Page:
Politico’s Jennifer Haberkorn reports that, after four election cycles of ducking, dodging and tiptoeing around Obamacare, Democrats this time around have “a unified message blaming Republicans for ‘sabotaging’ the health care law, leading to a cascade of sky-high insurance premiums that will come just before the November midterm elections. They’re rolling out ads featuring people helped by the law. And Tuesday, they’re starting a campaign to amplify each state’s premium increases — and tie those to GOP decisions.” Democrats are also focusing on rising health care costs, projected Obamacare premium spikes and prescription drug prices, looking to hang those increases on the GOP.
Federal, state and local governments spent about $441 billion on infrastructure in 2017, with the money going toward highways, mass transit and rail, aviation, water transportation, water resources and water utilities. Measured as a percentage of GDP, total spending is a bit lower than it was 50 years ago. For more details, see this new report from the Congressional Budget Office.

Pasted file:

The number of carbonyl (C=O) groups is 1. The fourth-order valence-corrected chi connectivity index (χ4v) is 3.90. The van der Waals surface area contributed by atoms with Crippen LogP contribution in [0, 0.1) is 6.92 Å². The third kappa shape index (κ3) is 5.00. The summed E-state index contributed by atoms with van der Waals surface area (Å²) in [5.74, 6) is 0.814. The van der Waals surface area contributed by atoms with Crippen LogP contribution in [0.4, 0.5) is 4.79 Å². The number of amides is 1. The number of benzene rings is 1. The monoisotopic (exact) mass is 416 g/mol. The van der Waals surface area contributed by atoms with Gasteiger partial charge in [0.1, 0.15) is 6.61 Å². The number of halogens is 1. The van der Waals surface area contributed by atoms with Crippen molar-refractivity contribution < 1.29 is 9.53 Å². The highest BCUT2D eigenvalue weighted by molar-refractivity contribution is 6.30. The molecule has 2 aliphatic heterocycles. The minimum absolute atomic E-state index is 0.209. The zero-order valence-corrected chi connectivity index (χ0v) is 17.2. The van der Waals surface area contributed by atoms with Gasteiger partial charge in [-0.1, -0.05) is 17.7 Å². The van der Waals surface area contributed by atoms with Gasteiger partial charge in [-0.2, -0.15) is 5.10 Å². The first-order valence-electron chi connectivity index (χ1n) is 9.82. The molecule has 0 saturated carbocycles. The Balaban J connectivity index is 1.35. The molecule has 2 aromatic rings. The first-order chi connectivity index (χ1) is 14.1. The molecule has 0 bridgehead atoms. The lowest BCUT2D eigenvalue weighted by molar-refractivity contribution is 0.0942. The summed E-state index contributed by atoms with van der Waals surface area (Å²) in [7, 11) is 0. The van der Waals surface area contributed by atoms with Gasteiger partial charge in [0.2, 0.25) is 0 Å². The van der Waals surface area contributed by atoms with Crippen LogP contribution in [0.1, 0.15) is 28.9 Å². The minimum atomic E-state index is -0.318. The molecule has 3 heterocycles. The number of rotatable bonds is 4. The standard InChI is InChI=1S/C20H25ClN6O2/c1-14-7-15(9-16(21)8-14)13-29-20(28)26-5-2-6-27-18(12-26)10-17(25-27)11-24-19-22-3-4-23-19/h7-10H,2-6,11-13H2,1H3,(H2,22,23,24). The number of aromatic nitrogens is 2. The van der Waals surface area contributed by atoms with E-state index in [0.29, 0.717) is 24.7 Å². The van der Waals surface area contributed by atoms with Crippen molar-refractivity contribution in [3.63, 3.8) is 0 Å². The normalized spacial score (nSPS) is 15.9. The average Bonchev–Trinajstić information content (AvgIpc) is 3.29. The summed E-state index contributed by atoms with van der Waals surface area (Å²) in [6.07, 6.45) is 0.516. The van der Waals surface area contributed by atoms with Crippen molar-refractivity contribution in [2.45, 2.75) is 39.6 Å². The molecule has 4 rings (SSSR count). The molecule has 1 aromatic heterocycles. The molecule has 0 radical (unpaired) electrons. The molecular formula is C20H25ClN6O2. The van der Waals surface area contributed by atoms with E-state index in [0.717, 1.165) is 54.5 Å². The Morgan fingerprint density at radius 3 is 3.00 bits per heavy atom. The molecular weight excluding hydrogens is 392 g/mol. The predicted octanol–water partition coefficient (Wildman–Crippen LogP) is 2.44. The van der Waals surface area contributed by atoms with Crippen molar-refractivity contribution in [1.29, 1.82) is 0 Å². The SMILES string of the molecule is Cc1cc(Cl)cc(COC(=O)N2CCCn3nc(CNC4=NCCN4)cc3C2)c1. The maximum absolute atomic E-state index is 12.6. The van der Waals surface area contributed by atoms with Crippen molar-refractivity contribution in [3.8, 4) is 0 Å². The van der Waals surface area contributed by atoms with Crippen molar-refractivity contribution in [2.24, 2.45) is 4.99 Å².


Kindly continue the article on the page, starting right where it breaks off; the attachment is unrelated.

The GOP tax cuts have provided a significant earnings boost for the big U.S. banks so far this year. Changes in the tax code “saved the nation’s six biggest banks $3.3 billion in the third quarter alone,” according to a Bloomberg report Thursday. The data is drawn from earnings reports from Bank of America, Citigroup, Goldman Sachs, JPMorgan Chase, Morgan Stanley and Wells Fargo.
We told you Thursday about the Trump administration’s announcement that average premiums for benchmark Obamacare plans will fall 1.5 percent next year, but analyst Charles Gaba says the story is a bit more complicated. According to Gaba’s calculations, average premiums for all individual health plans will rise next year by 3.1 percent.
The difference between the two figures is produced by two very different datasets. The Trump administration included only the second-lowest-cost Silver plans in 39 states in its analysis, while Gaba examined all individual plans sold in all 50 states.
The cap on Social Security payroll taxes will rise to $132,900 next year, an increase of 3.5 percent. (Earnings up to that level are subject to the Social Security tax.) The increase will affect about 11.6 million workers, Politico reports. Beneficiaries are also getting a boost, with a 2.8 percent cost-of-living increase coming in 2019.